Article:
Word Confusion: Yore vs You’re vs Your

Posted September 18, 2014 by Kathy Davie in Author Resources, Editing, Self-Editing, Word Confusions, Writing

Revised as of 22 July 2017

ARRRRGGGGHHHH! This is one of the worst word confusions! I hate this one, especially since it’s so easy to NOT make this mistake. What are you people thinking!

It makes me so nuts, annnddd I’m gonna get snarky here, so take this with a grain of salt.

Obviously you’re is a contraction. That apostrophe is a pretty big tip-off. So, what’s the rule about contractions? Replace that apostrophe with the letter it represents. In this case, it’s an a, which means you’re is you are. Nothing like your. Which has no contractions.

Your options are limited, and you are going to have to take my word for it, and suck it up, baby.

NOTE: Yore was added 22 July 2017.

The Contraction for You Are The Possessive Your
You’re next exam is scheduled for this Friday.

“You are next exam?” I don’t think so.

Your next exam is scheduled for this Friday.

That makes sense. It is an exam you are taking, which makes it yours, and “your” is possessive.

I just voted for you’re photo.

No, actually “you are not a photo”.

I just voted for your photo.

Well, yes, it is a photo of you, so it belongs to you. It’s “your” photo.

I hope you’re sure about this.

“You are sure”, aren’t you?

I hope your sure about this.

It really isn’t possible to possess a “sure”.

I think you’re very smart.

“I think you are very smart” works for me.

I think your very smart.

Um, maybe if the sentence were re-worded: “Your smarts are amazing.”

Well, okay, it’s not a great sentence, but at least you are owning your intelligence.

I haven’t seen you’re sister today.

“You are sister”? Nah, I don’t think so.

I haven’t seen your sister today.

Again, a possessive moment. She’s “your” sister, not his.

Remember to look both ways when you’re crossing the road.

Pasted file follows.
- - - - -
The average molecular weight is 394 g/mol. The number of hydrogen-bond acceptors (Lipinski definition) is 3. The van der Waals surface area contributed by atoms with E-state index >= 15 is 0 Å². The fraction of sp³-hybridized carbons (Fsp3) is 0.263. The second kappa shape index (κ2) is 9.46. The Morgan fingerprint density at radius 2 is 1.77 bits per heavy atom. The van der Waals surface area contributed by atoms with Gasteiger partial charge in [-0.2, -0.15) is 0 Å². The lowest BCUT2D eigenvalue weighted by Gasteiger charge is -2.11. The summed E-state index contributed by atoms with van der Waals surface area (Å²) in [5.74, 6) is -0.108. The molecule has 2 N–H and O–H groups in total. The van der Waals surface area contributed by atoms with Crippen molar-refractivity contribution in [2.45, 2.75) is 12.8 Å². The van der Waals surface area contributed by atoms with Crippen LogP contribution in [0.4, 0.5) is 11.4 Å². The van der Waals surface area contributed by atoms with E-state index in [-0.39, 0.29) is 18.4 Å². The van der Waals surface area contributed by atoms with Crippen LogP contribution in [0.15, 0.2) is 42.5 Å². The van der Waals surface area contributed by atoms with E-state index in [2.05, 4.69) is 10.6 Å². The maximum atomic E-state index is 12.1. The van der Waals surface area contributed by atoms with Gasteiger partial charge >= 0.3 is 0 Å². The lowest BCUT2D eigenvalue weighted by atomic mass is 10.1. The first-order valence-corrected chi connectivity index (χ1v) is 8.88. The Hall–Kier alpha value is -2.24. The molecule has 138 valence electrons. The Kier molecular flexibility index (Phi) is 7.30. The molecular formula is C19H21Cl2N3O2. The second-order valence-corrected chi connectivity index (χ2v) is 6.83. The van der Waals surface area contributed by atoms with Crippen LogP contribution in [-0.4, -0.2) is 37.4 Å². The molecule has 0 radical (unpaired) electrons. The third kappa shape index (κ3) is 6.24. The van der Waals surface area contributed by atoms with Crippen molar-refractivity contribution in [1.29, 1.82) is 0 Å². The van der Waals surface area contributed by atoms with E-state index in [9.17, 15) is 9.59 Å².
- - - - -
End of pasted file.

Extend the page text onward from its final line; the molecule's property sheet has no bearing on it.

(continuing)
“…you are crossing…”

Remember to look both ways when your crossing the road.

When did you come to possess a crossing?

Word Confusions…

…started as my way of dealing with a professional frustration with properly spelled words that were out of context in manuscripts I was editing as well as books I was reviewing. It evolved into a sharing of information with y’all. I’m hoping you’ll share with us words that have been a bête noir for you from either end.

If you found this post on “Yore vs You’re vs Your” interesting, consider tweeting it to your friends. Subscribe to KD Did It, if you’d like to track this post for future updates.

Return to top

Yore You’re Your
Credit to: Apple Dictionary.com; Merriam-Webster; (un)Enlightened English

Women in bathing suits outside of a bathing machine, from 1902 stereopticon card

“Bathing Machine Gals” was scanned by Infrogmation from an original card in his own collection and previously uploaded to en:Wikipedia 02:40, 18 July 2003. It is in the public domain, via Wikimedia Commons.

Women’s bathing suits in days of yore.


An invitation with a yellow background, a pale blue butterfly and lots of scrolls and vines scattered across it

“You’re Invited” by Artsy Bee is in the public domain, via Pixabay.

This is your invitation, and you are invited.


Scrabble tiles spell out Live Your Dream